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I know that sometime ago Vopenka proved this:

Theorem: Assume there is a strongly compact cardinal. Then for any set $A$, $V \neq L(A)$.

Can we get by with a consistency-wise strictly weaker assumption?

Namely, call an uncountable cardinal $\kappa$ strong if for any ordinal $\gamma$, there is an elementary embedding $j: V \rightarrow M$ into a transitive $M$ such that $\kappa = crit(j) > \gamma$ and $V_{\gamma} \subset M$. That is, a rank initial segment of $V$ is contained in $M$.

Could someone assess whether a strong cardinal is enough? The argument would be:

Assume for contradiction that $V = L(A)$, for some set $A$. Assume further there is a strong cardinal, let $\kappa$ be the least. Let $\lambda$ be bigger than the rank of $A$, and let $j: V \rightarrow M$ with critical point $\kappa$ and $V_\lambda \subset M$. Since $\lambda$ was big enough, then $A \in M$. Since $M$ is an inner model, the transitive closure of $A$ is in $M$ also. Now we prove by induction that $L(A) \subset M$: $L_0(A) = tc(A) \in M$. Successors and limits (I think) both work, for successors, since transitive models are correct about calculating definable powersets. But we assumed $V = L(A)$, so $M = L(A) = V$. So we have an elementary $j: V \rightarrow V$, which is impossible by Kunen's Theorem.

Any fine points to be careful about here? Thanks!

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Nice question. Thank you! –  François G. Dorais Apr 28 '12 at 1:42
    
Yes, it is a well known result that a strong cardinal suffices for this. Your argument is the expected one, and it is fine. (And too much detail, really.) –  Andres Caicedo Apr 28 '12 at 3:55
    
Cool, good to know it works! Any idea if you could push down the large cardinal assumptions even further? –  student Apr 28 '12 at 4:37
    
Equivalently, what's the strongest (consistency-wise) large cardinal notion that an L(A) is able to support? –  student Apr 28 '12 at 4:42
    
Not "equivalently". Large cardinal assumptions way past supercompactness in consistency strength are consistent with V being L(A) for some set A. –  Andres Caicedo Apr 28 '12 at 6:15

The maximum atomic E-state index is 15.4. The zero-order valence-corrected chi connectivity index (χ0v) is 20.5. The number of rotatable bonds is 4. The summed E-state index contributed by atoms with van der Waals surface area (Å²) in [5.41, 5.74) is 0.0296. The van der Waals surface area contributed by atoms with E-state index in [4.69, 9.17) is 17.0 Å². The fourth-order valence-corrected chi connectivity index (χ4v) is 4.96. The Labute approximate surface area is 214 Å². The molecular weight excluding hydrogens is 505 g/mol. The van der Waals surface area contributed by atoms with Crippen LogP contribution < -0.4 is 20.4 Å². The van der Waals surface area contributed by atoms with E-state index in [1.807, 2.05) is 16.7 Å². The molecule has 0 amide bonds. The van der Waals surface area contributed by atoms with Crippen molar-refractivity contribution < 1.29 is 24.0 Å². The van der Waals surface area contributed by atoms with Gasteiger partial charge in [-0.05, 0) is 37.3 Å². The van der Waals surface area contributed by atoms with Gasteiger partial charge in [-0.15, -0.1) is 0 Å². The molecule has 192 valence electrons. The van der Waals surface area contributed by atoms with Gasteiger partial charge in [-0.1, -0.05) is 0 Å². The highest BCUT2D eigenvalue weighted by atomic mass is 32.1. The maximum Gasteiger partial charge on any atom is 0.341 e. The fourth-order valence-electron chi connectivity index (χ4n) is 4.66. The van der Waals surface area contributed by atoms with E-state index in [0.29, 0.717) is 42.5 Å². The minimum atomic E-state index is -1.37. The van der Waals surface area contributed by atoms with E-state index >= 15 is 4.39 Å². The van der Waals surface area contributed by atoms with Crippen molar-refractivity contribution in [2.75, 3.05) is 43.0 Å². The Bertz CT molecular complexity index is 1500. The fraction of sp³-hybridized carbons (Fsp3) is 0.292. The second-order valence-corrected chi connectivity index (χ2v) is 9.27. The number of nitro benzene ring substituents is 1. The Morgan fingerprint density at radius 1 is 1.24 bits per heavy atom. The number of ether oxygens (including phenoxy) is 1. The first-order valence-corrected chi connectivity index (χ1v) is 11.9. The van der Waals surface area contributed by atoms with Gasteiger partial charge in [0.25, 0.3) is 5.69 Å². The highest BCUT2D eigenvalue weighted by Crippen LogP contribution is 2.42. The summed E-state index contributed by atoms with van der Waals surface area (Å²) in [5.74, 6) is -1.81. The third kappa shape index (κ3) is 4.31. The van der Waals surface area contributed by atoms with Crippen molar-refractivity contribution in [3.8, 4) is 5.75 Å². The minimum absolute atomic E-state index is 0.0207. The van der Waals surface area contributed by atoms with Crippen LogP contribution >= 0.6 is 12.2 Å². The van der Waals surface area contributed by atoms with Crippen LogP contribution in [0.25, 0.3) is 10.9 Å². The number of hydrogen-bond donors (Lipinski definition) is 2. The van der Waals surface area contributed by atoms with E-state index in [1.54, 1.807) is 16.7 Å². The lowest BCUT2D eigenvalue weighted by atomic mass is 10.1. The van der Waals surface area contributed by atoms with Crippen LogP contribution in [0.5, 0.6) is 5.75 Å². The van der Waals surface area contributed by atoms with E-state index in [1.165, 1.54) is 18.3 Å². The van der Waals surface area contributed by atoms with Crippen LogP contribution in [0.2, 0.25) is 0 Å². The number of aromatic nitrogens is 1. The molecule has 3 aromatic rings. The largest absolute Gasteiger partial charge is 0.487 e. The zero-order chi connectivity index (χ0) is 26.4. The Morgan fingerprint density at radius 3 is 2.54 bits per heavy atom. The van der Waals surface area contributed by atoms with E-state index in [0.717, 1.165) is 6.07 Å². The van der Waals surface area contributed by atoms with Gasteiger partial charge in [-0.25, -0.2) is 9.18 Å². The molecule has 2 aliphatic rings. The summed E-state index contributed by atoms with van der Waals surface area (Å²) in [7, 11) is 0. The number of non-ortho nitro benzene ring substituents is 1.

1 Answer 1

up vote 5 down vote accepted

The way to think about it is this.

Whenever a property in $V$ is witnessed in an absolute manner by the existence of a single set with certain properties, then we will be able to take that set, $A$, and form the universe $L(A)$, which will have the witness and thus verify that the property is true.

For example, it is a fun exercise to prove that a set-theoretic assertion $\varphi$ is equivalent to a $\Sigma_2$ assertion (in the Levy hierarchy) if and only if it is equivalent to an assertion of the form "$\exists\gamma H_\gamma\models\phi$," for any complexity $\phi$, or similarly to an assertion of the form "$\exists \alpha V_\alpha\models\phi$." Such assertions are absolute to the corresponding $L(H_\gamma)$ and thus compatible with $V=L(A)$. (If you want ZFC, then one should adjoint not just the set, but also a well-ordering of that set.)

Many large cardinal properties are witnessed by the existence of single sets in this way, and thus are $\Sigma_2$ definable. For example, you can tell if $\kappa$ is measurable by looking at $V_{\kappa+2}$. Similarly, you can tell if $\kappa$ is superstrong or almost huge or huge by looking at the appropriate $V_\gamma$, which is large enough to see the extender giving rise to the embedding. Basically, a large cardinal property that is witnessed by a single extender or ultrafilter will be of this type, and thus compatible with $V=L(A)$.

In contrast, large cardinal properties like strongness, strong compactness or supercompactness are not witnessed by a single embedding or extender, and have complexity $\Pi_3$. You have to say: for every $\theta$ there is a normal fine measure on $P_\kappa\theta$, and this is witnessed by a proper class sequence of measures rather than a single set. From this perspective, what your and Vopenka's arguments amount to is showing that yes, strongness and strong compactness are not $\Sigma_2$ properties, but do require complexity $\Pi_3$.

Meanwhile, to address the point raised in the comments, one thing is that it is easy to have large cardinal properties with very high strength that are compatible with V=L. For example, the large cardinal axiom "there is a transitive model of ZFC in which there is a proper class of supercompact cardinals" is true in $V$ if and only if it is true in $L$. This is because there is a such a model if and only if there is a countable model of that theory, and the assertion that there is a real coding a well-founded model of any particular theory is a $\Sigma^1_2$ assertion, which by the Shoenfield theorem is absolute between $V$ and $L$. So if one replaces the actual existence of the large cardinal properties with the assertion that they hold merely inside a transitive model, then one can retain $V=L$ and have the desired large cardinal strength.

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Nice answer, thanks Joel! I just joined this site, and it's nice to get such detailed comments on some of the questions I haven't been able to make progress on. –  student Apr 29 '12 at 2:54
    
Well, then, allow me to be the first to welcome you to mathoverflow! –  Joel David Hamkins Apr 29 '12 at 4:50
    
Very appreciated :-) –  student Apr 29 '12 at 5:45

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